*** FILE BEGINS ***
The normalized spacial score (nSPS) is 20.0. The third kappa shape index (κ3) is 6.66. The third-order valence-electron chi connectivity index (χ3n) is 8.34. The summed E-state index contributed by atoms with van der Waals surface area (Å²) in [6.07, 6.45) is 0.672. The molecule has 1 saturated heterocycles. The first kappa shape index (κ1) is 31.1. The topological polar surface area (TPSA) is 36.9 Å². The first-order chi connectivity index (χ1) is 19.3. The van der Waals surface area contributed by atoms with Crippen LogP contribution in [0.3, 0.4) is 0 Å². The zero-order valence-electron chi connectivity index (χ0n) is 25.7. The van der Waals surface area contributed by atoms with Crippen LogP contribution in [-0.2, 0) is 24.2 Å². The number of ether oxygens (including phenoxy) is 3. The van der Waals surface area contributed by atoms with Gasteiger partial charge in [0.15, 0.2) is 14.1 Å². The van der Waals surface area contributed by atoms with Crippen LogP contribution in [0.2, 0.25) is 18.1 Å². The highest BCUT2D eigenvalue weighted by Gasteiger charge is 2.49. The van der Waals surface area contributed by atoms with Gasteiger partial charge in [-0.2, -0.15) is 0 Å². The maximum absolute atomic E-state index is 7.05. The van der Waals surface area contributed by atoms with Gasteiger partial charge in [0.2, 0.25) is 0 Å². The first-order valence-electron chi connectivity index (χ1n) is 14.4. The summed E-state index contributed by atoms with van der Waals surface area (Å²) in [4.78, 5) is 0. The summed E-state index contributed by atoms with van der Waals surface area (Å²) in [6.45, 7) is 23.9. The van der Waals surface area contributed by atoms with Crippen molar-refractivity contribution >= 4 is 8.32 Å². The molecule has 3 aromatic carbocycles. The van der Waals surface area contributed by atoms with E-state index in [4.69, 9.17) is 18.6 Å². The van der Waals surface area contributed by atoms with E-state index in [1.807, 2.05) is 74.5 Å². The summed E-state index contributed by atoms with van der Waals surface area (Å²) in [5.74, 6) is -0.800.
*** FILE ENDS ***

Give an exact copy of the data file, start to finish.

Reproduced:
The normalized spacial score (nSPS) is 20.0. The third kappa shape index (κ3) is 6.66. The third-order valence-electron chi connectivity index (χ3n) is 8.34. The summed E-state index contributed by atoms with van der Waals surface area (Å²) in [6.07, 6.45) is 0.672. The molecule has 1 saturated heterocycles. The first kappa shape index (κ1) is 31.1. The topological polar surface area (TPSA) is 36.9 Å². The first-order chi connectivity index (χ1) is 19.3. The van der Waals surface area contributed by atoms with Crippen LogP contribution in [0.3, 0.4) is 0 Å². The zero-order valence-electron chi connectivity index (χ0n) is 25.7. The van der Waals surface area contributed by atoms with Crippen LogP contribution in [-0.2, 0) is 24.2 Å². The number of ether oxygens (including phenoxy) is 3. The van der Waals surface area contributed by atoms with Gasteiger partial charge in [0.15, 0.2) is 14.1 Å². The van der Waals surface area contributed by atoms with Crippen LogP contribution in [0.2, 0.25) is 18.1 Å². The highest BCUT2D eigenvalue weighted by Gasteiger charge is 2.49. The van der Waals surface area contributed by atoms with Gasteiger partial charge in [-0.2, -0.15) is 0 Å². The maximum absolute atomic E-state index is 7.05. The van der Waals surface area contributed by atoms with Gasteiger partial charge in [0.2, 0.25) is 0 Å². The first-order valence-electron chi connectivity index (χ1n) is 14.4. The summed E-state index contributed by atoms with van der Waals surface area (Å²) in [4.78, 5) is 0. The summed E-state index contributed by atoms with van der Waals surface area (Å²) in [6.45, 7) is 23.9. The van der Waals surface area contributed by atoms with Crippen molar-refractivity contribution >= 4 is 8.32 Å². The molecule has 3 aromatic carbocycles. The van der Waals surface area contributed by atoms with E-state index in [4.69, 9.17) is 18.6 Å². The van der Waals surface area contributed by atoms with E-state index in [1.807, 2.05) is 74.5 Å². The summed E-state index contributed by atoms with van der Waals surface area (Å²) in [5.74, 6) is -0.800.